Last week, House Judiciary Committee members voted -- some reluctantly -- to pass a bill for the first time since the Edward Snowden disclosures that many saw as "reform" in name only.
After a lengthy markup process, a far-reaching amendment aimed at curtailing the government's ability to spy on Americans was dropped at the last moment. The bipartisan amendment, proposed by pro-privacy lawmakers Ted Poe and Zoe Lofgren, would fix the so-called "backdoor search" loophole to prevent the government from searching communications on Americans without a warrant because the intended targets were ostensibly foreign.
Rumors had it that if lawmakers passed the amendment -- which already had broad support from privacy and rights groups, the committee's bill would be scrapped by House leadership entirely, and would be blocked from ever reaching a floor vote.
"We have been assured in explicit terms that if we adopt this amendment today, leadership will not permit this bill to proceed to the house floor," said ranking committee member John Conyers.
The alternative is that they defy the leadership, pass the amendment, and the bill fails in favor of a more extreme bill from the Senate, which critics argue would reauthorize existing laws almost in their entirety.
Faced with those option, unsurprisingly, the amendment failed in a 12-21 vote -- including five Republicans who voted against party lines. Twenty lawmakers had previously voted against closing the loophole.
Several lawmakers expressed their frustration at the apparent meddling.
"I resent being held hostage by leadership that does not know the intensity of the work and the responsibilities of the judiciary committee," said Sheila Jackson Lee, a long-time Democratic member of the Judiciary Committee, who later voted down the amendment to ensure the bill passed the committee.
Jim Jordan, a Republican, called the Poe-Lofgren effort a "darned good amendment," and voted for it, defying the wishes of his party's leadership.
The intense rounds of debates and hearings come just weeks before several programs authorized under the controversial section 702 powers of the Foreign Intelligence Surveillance Act (FISA) will expire on December 31 unless new provisions are passed. These are the same powers that authorized the controversial PRISM program, which collects data from servers of internet giants, the massive bulk collection of internet traffic, and the government's computer and network hacking powers.
Several lawmakers see the effort as the one and only chance to enact meaningful changes to protect Americans from surveillance who have been swept up in the intelligence community's dragnets.
Sources suggested that the committee's chairman, Bob Goodlatte, who co-sponsored the committee's bill along with Conyers, faced pressure from House leadership, notably Paul Ryan, to pass a meager reform bill. (A spokesperson for Goodlatte, who will retire next year, declined to comment.)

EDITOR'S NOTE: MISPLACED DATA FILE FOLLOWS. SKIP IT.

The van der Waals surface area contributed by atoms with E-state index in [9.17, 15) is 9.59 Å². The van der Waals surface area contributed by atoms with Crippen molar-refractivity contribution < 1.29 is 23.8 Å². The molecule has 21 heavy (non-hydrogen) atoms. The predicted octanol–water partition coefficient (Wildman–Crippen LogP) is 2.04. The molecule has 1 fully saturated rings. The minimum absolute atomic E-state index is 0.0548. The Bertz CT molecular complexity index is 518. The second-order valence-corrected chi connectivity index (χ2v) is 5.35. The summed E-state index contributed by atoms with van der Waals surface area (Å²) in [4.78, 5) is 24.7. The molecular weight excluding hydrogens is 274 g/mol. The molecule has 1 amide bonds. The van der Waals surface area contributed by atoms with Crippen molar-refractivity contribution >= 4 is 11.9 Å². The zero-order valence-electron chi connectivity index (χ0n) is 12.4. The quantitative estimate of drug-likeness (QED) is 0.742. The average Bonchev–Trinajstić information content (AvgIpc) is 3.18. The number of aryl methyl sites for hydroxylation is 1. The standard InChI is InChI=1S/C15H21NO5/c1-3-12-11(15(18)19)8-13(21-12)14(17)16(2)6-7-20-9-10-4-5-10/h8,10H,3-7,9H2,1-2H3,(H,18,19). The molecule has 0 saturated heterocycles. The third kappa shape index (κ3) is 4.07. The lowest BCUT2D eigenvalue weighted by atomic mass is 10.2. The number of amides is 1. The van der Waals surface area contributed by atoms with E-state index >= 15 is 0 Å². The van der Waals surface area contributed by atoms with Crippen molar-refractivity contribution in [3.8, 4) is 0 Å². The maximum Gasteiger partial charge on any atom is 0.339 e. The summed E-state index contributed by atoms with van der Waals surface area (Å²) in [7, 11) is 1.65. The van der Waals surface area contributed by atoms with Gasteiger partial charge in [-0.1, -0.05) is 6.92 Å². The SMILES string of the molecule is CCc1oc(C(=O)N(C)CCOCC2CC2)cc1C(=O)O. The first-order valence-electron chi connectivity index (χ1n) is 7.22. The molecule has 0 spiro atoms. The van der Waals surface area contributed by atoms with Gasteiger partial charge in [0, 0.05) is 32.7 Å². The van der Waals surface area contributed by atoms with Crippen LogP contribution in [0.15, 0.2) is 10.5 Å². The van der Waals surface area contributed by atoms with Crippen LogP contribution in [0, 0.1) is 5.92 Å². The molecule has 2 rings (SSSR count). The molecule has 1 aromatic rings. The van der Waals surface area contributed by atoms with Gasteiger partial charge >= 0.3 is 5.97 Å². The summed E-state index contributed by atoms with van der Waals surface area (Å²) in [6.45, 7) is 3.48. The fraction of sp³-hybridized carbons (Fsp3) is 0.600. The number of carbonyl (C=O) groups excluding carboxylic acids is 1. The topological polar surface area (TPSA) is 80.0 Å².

It's not just the intelligence agencies who don't want to see changes to their current powers. Both the House and Senate intelligence committee chairmen, Devin Nunes and Richard Burr respectively, who are charged with overseeing the government's use of its foreign intelligence collection powers, want to keep the powers largely intact, too.
The White House has also called for a clean, permanent reauthorization of the government's powers which is what it would get with the Senate Intelligence Committee's reauthorization bill. Critics say the proposed law would amount to a "domestic spying bill, which would retain and enshrine much of today's powers into law for a further eight years.
But even hardline intelligence community advocates, like former committee chairwoman Dianne Feinstein, are pushing the committee's current leadership into supporting a fix for the "backdoor search" loophole.
She said earlier this month: "In order to access the content of an American's communications, the government is required to get a probable cause warrant. The same standard should apply to Section 702."
The third option is Ron Wyden and Rand Paul's sweeping reform bill, currently before the Senate. While the bill offers several key protections for Americans, even supporters say the bill has almost no chance of succeeding.
A vote on the House floor is expected, though not promised by leadership, in the coming weeks, and some see the Senate's bill as a White House-backed effort that will largely keep the status quo should the House bill fail.
With time running out, even the smallest reforms will be seen as better than nothing. But faced with the options of compromising or complete failure, lawmakers will have to settle with "that'll do."